Penn State

Smoke signals: Penn State students work toward EPA certification

Students gather around the truck that produces numerous plumes of smoke for the participants identify. Penn State's Visible Emissions Training Program, also known as Smoke School, is being held at The Penn Stater Conference Center Hotel October 22, 2014.
Students gather around the truck that produces numerous plumes of smoke for the participants identify. Penn State's Visible Emissions Training Program, also known as Smoke School, is being held at The Penn Stater Conference Center Hotel October 22, 2014. CDT photo

Twenty-five plumes of white smoke rise. Twenty-five plumes of black smoke do the same.

Could you tell the difference in opacity between each puff?

If certified by smoke master and Penn State faculty member Vern Irwin, you would be able to.

Irwin’s smoke school, held Wednesday morning behind The Penn Stater Conference Center Hotel, provides Environmental Protection Agency-required certifications for individuals holding a Title V permit.

“Anybody that releases any kind of pollutant that’s visible is required to have a (Title V) permit, and have people on site at all times that can read the opacity of a plume of smoke,” said Irwin, a certification test instructor with the Penn State visible emissions testing program and an instructor in the College of Engineering.

Title V refers to the section of the EPA Clean Air Act covering permit programs and requirements.

Plumes can mean anything from the smoke coming from a factory smokestack to the clouds of dust released by a quarry crusher, Irwin said.

“Dust and smoke are basically the same,” he said.

The opacity of a plume tells you how many emissions are going into the air, he said, and is what the Department of Environmental Protection and the federal government use to cite people for emissions violations.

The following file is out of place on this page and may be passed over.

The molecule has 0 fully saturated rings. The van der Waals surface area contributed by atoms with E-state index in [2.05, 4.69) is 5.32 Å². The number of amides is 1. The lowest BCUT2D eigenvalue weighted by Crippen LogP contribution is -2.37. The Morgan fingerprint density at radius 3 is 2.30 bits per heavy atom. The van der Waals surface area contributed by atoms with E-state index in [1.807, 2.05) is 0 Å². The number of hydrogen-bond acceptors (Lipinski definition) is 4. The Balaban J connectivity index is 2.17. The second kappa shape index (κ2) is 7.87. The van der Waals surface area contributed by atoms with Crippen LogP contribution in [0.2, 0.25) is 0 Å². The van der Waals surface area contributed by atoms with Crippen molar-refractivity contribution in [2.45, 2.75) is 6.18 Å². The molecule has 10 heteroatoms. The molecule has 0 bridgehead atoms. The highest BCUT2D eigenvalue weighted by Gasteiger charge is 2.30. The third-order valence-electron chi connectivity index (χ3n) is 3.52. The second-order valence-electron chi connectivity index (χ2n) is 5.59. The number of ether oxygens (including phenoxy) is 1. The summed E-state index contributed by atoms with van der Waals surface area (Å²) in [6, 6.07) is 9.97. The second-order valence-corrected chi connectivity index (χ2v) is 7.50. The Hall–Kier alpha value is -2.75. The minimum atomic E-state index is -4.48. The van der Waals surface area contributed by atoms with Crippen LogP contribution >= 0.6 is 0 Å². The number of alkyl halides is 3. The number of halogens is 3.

Although there are other tests that are more accurate, Irwin said, the certification allows people to simply look at a plume and judge whether there is a violation.

“They can do it with just their eyes,” he said. “They don’t need any equipment, can be offsite of the actual facility and still judge if they are in violation.”

The test consists of 25 plumes of white smoke and 25 plumes of black smoke, he said.

The smoke is generated from a machine in Irwin’s truck.

The white smoke is created by burning diesel fuel, and black smoke comes from toulene burned in an oxygen-reducing atmosphere.

The machine is precise enough to generate plumes from zero to 100 percent opacity in both colors, he said.

Certifications are done in April and October, he said, and serve Pennsylvania and the contiguous states, meaning Irwin sees permit holders from West Virginia, Ohio, New Jersey and Maryland. If someone misses a certification date, they have to travel several states south to find another smoke school.

The smoke machine was constructed by Irwin and his partner, black smoke operator Margaret Gearhart, a field certification instructor with the testing program.

“We worked really hard on building a machine that met the requirements and was robust and easy to maintain,” he said.

Becuase they work on combustion principles, the machines tend to require a lot of maintenance and replacement of parts before they fail, Irwin said.

But Irwin has never had to cancel a smoke school in the 37 years he’s been certifying, he said.

“We really pride ourselves in having a machine that runs every single time we fire it up,” he said.

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